Official Sees Peril to HMO Reforms
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Read Making a Killing

home / healthcare / in the media

Los Angeles Times
Aug 06, 2001

by CHARLES ORNSTEIN

Official Sees Peril to HMO Reforms

Chief of state agency says House bill would create an appeals fee and cap potential damages.
California's HMO czar warned Sunday that patient-protection legislation passed by the U.S. House last week would undermine the state's reforms that took effect in January.

Daniel Zingale, director of the Department of Managed Health Care, said two key consumer rights will be imperiled if the House bill becomes law: Most patients will no longer be able to appeal an HMO treatment decision to independent medical experts without paying a fee and filing a written application. In addition, patients will face new damage limits if they sue their health maintenance organizations for denying or delaying treatments.

"Californians now finally have a place they can turn to when they hit a wall with their HMO and they think economic interests are getting in the way of patient care, which so often happens with enrollees and HMOs," Zingale told reporters in a conference call. "The House bill appears to pull the plug on that."

Supporters of the House bill, including President Bush and Republican leaders, say their legislation protects 190 million Americans with private health insurance. At the same time, the bill seeks to prevent frivolous lawsuits by limiting damages that can be awarded in court. Sponsors seek to create a uniform standard so insurers wouldn't be bound by different regulations in each state.

Zingale prefers the bill passed by the Democratic-controlled Senate, which he says would not supersede the state's managed-care laws.

The House bill would require non-indigent consumers to pay a fee of as much as $25 to have their appeal considered by independent medical experts. California charges consumers nothing, forcing health plans to pay the full cost, from $395 to $2,500 per review.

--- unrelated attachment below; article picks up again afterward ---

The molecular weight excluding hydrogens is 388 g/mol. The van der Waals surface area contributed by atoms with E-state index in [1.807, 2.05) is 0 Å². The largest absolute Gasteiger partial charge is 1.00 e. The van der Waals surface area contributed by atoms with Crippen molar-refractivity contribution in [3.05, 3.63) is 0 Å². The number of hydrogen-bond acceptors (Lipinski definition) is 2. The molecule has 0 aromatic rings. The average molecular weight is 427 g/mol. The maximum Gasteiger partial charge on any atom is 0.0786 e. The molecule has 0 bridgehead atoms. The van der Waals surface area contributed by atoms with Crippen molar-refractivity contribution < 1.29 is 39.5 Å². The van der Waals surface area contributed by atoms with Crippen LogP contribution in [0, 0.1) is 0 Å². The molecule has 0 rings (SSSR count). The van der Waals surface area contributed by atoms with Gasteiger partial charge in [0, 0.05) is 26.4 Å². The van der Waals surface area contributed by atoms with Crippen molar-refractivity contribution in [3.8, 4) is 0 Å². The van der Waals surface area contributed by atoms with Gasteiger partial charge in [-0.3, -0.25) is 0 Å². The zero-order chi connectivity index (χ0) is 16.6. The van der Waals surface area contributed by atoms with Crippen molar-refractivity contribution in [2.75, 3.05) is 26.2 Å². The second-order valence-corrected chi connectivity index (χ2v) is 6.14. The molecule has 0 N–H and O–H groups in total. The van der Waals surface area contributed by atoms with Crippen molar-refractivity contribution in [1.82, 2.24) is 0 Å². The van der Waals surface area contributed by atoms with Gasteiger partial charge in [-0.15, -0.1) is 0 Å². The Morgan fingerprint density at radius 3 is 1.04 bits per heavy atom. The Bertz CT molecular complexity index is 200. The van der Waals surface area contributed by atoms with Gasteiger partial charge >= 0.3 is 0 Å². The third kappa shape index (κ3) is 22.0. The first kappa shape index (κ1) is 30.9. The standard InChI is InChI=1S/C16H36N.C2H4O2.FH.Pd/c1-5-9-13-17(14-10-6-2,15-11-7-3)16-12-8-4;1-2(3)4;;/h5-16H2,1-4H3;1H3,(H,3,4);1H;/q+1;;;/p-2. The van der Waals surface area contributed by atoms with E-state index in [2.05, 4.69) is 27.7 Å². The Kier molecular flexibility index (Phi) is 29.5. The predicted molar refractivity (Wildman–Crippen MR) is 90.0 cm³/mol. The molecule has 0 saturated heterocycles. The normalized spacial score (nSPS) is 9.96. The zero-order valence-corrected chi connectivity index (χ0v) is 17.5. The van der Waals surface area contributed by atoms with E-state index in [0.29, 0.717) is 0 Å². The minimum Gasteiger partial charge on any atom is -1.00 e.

The House bill also would allow health plans to select reviewers to evaluate appeals, so long as they don't have an economic link to the company. In California, the HMO department chooses the medical experts. Finally, the House bill would require consumers to submit their requests in writing if the HMO wants. California allows patients to submit oral requests, which are processed by the state's 100-person HMO Help Center.

Though the Senate bill has similar provisions, it allows states to keep their rules in place if officials certify that they meet or exceed federal law.

In the area of lawsuits, the House bill would place a $1.5-million limit on damages for pain and suffering, as well as a separate $1.5-million cap on punitive damages intended to punish the company for wrongdoing.

The Senate defers to state law in disputes over whether a treatment is medically necessary. California law has no limits on what patients can collect in state court.

Consumer advocate Jamie Court said both bills in Congress would extend protections to more than 5 million California residents not covered by state regulations because their employers pay their medical claims internally rather than through an insurer.

But the House bill would take rights away from about 20 million Californians, Court said.

"The public will not accept a patients' bill of rights that diminishes current rights, and in the long run, it's not a political move that Bush can get away with," said Court, executive director of the Foundation for Taxpayer and Consumer Rights in Santa Monica.

The California HMO trade group has largely stayed out of the debate in Washington, but officials say they would not support efforts to weaken the state's independent appeals process.

"It would be unusual to see the federal government preempt state law in this area and not allow states to enact stronger measures," said Walter Zelman, president of the California Assn. of Health Plans. "We've accepted the California law here and did from the beginning."

Since January, fewer than 300 patients have used the state's independent review process and no one has filed suit. Many insurers have changed their behavior to avoid being sued, Zingale said.

"In the real world, in the day-to-day dealings of members and their health plans, the issues get resolved through the existing system," said Michael Chee, spokesman for Blue Cross of California. "That's what counts."





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